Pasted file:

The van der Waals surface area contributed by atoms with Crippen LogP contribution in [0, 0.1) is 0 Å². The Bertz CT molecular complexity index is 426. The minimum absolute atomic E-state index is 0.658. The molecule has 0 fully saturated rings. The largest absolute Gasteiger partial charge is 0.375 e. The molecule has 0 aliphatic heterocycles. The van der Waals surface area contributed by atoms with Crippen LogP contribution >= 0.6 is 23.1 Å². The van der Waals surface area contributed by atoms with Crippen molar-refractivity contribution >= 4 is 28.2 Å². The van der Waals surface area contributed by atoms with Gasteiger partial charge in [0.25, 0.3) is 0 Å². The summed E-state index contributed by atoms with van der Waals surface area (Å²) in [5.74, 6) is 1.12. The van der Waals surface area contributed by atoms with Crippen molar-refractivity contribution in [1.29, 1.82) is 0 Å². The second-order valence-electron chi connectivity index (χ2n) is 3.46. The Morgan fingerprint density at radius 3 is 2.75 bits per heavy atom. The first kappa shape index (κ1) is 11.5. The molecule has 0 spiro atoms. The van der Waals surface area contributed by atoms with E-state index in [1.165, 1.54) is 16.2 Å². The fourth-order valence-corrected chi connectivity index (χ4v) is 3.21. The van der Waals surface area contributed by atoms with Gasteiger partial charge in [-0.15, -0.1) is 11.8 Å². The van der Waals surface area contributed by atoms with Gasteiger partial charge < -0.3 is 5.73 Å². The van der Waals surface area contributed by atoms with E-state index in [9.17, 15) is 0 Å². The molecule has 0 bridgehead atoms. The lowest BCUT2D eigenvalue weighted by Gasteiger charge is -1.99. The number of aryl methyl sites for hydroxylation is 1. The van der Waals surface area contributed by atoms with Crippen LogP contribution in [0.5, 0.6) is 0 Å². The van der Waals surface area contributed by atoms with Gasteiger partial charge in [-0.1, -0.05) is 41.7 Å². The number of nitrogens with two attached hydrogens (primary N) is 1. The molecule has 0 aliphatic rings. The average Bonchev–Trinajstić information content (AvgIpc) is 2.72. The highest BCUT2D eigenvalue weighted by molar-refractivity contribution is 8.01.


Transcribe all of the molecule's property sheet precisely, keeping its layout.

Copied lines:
The van der Waals surface area contributed by atoms with Crippen LogP contribution in [0, 0.1) is 0 Å². The Bertz CT molecular complexity index is 426. The minimum absolute atomic E-state index is 0.658. The molecule has 0 fully saturated rings. The largest absolute Gasteiger partial charge is 0.375 e. The molecule has 0 aliphatic heterocycles. The van der Waals surface area contributed by atoms with Crippen LogP contribution >= 0.6 is 23.1 Å². The van der Waals surface area contributed by atoms with Crippen molar-refractivity contribution >= 4 is 28.2 Å². The van der Waals surface area contributed by atoms with Gasteiger partial charge in [0.25, 0.3) is 0 Å². The summed E-state index contributed by atoms with van der Waals surface area (Å²) in [5.74, 6) is 1.12. The van der Waals surface area contributed by atoms with Crippen molar-refractivity contribution in [1.29, 1.82) is 0 Å². The second-order valence-electron chi connectivity index (χ2n) is 3.46. The Morgan fingerprint density at radius 3 is 2.75 bits per heavy atom. The first kappa shape index (κ1) is 11.5. The molecule has 0 spiro atoms. The van der Waals surface area contributed by atoms with E-state index in [1.165, 1.54) is 16.2 Å². The fourth-order valence-corrected chi connectivity index (χ4v) is 3.21. The van der Waals surface area contributed by atoms with Gasteiger partial charge in [-0.15, -0.1) is 11.8 Å². The van der Waals surface area contributed by atoms with Gasteiger partial charge < -0.3 is 5.73 Å². The van der Waals surface area contributed by atoms with E-state index in [9.17, 15) is 0 Å². The molecule has 0 bridgehead atoms. The lowest BCUT2D eigenvalue weighted by Gasteiger charge is -1.99. The number of aryl methyl sites for hydroxylation is 1. The van der Waals surface area contributed by atoms with Crippen LogP contribution in [0.5, 0.6) is 0 Å². The van der Waals surface area contributed by atoms with Gasteiger partial charge in [-0.1, -0.05) is 41.7 Å². The number of nitrogens with two attached hydrogens (primary N) is 1. The molecule has 0 aliphatic rings. The average Bonchev–Trinajstić information content (AvgIpc) is 2.72. The highest BCUT2D eigenvalue weighted by molar-refractivity contribution is 8.01.